Dipole Antenna Gap Calculator


The following tool gives the length of the gap between the two elements of a dipole antenna at a specified operating frequency.



Example Calculation

For a 144 MHz (2 meter band) dipole antenna, the max gap size is 15 mm. The gap can be smaller but not zero.


The size of the gap in a dipole antenna, especially at its feeding point, is relatively small compared to the overall length of the antenna and does not need to be large for effective operation.

Ideally it is zero. However this would result in a short.

The exact size of the gap can vary based on the specific design, the frequency of operation, and the method used to feed the antenna.

However, there are general principles that can guide the determination of an appropriate gap size:

  • For Direct Coaxial Cable Feed: If you are directly connecting a coaxial cable to a dipole, the gap is essentially the space needed to accommodate the feedpoint hardware, such as soldering lugs, insulator, or a balun. This gap might be only a few mm wide, just enough to ensure mechanical stability and electrical connectivity.

In the case of the dipole antenna for 144 MHz to 430 MHz applications shown below, the gap is 15 mm or less than 1.5% of the total length.

  • For Use with a Balun or Center Insulator: When using a balun (balanced-to-unbalanced transformer) or a specific center insulator designed to facilitate the connection of the feedline to the antenna, the gap will be dictated by the physical dimensions of these components. Even in these cases, the gap remains relatively small, often within the range of 1 to 2 centimeters (10 to 20 millimeters), primarily determined by the size of the balun or insulator housing.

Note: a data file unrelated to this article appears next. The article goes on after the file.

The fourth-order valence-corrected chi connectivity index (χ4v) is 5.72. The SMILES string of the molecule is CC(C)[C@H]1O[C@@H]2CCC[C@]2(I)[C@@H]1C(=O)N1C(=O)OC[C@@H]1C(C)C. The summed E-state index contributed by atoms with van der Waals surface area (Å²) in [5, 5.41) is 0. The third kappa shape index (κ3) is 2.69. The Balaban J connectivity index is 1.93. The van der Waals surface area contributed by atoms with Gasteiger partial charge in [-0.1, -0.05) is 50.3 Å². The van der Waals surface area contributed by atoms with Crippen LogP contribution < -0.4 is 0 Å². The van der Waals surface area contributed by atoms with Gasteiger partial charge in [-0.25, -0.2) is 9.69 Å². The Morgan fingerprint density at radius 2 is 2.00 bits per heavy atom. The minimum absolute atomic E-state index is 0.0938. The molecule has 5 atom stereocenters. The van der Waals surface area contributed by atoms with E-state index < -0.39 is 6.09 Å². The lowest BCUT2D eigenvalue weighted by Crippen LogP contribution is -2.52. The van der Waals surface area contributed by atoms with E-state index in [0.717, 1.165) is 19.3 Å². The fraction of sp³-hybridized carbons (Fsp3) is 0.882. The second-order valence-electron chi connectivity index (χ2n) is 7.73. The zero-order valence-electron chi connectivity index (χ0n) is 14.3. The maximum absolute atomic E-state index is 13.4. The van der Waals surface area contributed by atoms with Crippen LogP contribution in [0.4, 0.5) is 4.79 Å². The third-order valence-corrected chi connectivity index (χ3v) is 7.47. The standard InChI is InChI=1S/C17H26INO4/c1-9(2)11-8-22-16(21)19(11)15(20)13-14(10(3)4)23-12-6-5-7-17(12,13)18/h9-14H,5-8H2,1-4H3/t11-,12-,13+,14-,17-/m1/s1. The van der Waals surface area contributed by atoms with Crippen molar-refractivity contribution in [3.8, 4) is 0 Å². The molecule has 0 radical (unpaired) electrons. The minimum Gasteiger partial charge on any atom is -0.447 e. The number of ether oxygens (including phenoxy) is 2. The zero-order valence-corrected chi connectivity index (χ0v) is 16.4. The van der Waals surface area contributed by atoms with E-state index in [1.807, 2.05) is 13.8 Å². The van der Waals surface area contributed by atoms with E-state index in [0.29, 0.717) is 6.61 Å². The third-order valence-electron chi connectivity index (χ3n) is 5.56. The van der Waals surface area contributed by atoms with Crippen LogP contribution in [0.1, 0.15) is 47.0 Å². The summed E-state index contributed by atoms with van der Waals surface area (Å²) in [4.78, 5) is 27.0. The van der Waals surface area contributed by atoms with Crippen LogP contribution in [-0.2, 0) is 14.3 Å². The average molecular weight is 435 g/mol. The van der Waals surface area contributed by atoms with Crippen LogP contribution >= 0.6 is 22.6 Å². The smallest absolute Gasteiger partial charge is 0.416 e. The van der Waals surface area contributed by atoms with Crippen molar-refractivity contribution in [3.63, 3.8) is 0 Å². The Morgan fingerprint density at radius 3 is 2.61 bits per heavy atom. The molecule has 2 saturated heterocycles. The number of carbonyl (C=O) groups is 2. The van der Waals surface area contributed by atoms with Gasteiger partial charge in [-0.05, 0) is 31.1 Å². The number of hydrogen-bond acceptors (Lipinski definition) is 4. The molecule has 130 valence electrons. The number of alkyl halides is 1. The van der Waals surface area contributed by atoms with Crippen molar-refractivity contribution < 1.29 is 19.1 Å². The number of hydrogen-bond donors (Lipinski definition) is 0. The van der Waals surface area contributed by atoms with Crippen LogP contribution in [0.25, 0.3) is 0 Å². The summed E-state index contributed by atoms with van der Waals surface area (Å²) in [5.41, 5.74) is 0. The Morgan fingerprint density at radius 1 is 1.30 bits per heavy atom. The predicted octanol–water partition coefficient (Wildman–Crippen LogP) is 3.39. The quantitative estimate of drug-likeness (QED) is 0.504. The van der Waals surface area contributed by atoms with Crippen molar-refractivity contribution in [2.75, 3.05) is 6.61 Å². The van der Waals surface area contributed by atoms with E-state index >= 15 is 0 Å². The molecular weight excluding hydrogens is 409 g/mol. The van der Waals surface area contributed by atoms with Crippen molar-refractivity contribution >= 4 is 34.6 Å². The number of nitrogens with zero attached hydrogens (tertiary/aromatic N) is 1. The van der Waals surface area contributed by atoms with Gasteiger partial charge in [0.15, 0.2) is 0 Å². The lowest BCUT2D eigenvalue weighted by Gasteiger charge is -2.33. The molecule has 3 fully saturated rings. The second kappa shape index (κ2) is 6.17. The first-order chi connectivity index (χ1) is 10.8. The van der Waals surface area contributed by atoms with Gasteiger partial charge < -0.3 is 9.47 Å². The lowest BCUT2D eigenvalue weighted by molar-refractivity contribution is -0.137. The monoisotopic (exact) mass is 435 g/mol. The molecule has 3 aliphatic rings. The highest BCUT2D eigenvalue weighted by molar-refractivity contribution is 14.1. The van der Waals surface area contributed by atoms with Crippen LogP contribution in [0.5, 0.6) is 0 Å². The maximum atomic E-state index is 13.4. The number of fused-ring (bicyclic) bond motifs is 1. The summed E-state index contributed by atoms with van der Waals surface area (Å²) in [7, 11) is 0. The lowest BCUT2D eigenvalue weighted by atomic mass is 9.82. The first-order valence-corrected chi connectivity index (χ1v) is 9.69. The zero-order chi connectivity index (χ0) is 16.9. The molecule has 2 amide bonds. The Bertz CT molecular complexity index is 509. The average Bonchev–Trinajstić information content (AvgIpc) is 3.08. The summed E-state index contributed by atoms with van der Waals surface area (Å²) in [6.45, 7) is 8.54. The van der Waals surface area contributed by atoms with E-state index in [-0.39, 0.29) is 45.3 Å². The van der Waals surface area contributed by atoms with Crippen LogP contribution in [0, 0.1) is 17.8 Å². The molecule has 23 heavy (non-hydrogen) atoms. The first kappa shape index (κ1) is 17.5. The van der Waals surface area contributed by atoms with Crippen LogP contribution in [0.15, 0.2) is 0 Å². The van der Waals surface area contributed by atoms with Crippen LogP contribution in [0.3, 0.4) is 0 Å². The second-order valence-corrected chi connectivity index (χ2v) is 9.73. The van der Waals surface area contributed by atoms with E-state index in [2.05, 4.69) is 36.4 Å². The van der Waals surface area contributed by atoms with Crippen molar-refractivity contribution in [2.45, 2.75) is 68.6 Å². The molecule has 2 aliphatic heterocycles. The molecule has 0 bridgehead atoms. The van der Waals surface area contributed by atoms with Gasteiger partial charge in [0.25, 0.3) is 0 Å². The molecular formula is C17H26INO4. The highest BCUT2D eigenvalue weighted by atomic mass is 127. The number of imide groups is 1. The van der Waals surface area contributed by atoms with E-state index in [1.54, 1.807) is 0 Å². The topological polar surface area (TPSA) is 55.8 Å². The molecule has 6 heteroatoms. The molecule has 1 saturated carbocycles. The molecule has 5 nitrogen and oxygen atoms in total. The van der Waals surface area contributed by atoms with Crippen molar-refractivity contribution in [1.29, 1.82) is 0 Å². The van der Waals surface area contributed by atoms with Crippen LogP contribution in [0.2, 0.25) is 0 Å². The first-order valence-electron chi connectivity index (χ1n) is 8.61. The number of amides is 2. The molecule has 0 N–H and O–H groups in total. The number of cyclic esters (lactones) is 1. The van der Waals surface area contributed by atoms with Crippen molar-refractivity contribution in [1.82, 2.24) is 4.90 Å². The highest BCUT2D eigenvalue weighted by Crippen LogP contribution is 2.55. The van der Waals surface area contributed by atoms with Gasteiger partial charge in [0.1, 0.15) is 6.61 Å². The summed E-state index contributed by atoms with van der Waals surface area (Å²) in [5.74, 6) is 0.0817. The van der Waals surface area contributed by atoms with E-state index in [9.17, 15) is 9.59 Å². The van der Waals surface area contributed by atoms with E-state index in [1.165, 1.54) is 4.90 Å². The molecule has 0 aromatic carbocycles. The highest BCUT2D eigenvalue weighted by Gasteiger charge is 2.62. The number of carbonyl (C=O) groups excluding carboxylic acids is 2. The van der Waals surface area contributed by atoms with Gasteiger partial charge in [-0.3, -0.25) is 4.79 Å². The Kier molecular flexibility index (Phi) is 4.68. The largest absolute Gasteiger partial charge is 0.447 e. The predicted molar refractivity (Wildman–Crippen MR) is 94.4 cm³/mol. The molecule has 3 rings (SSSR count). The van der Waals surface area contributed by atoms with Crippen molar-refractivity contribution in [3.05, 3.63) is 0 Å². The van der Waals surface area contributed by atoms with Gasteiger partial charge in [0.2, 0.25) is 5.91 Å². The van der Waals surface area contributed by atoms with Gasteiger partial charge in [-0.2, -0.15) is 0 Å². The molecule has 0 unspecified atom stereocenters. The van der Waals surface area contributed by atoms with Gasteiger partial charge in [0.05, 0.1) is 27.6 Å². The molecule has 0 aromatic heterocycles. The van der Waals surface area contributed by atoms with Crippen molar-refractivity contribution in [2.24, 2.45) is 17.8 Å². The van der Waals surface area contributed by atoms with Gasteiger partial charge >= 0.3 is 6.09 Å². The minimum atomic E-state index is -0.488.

• Minimal Impact on Performance: The electrical performance of a dipole antenna is largely unaffected by the small physical gap at the feedpoint, as the antenna’s operation depends more on its total length and the distribution of currents along its length. The critical factor is ensuring that the total electrical length of the antenna is appropriate for the desired frequency of operation. Use this calculator to find the length of the dipole.
  • Practical Considerations: The gap should be large enough to ensure that there is no electrical short between the two halves of the dipole and to accommodate any hardware used for feeding and supporting the antenna. It should also provide sufficient insulation to handle the maximum voltage present at the feedpoint, which can be significant, especially at higher power levels.

In practical terms, the gap in a dipole antenna is a small but important feature. It relates more to mechanical and electrical connectivity and less to the theoretical aspects that determine the antenna’s radiation pattern and impedance.

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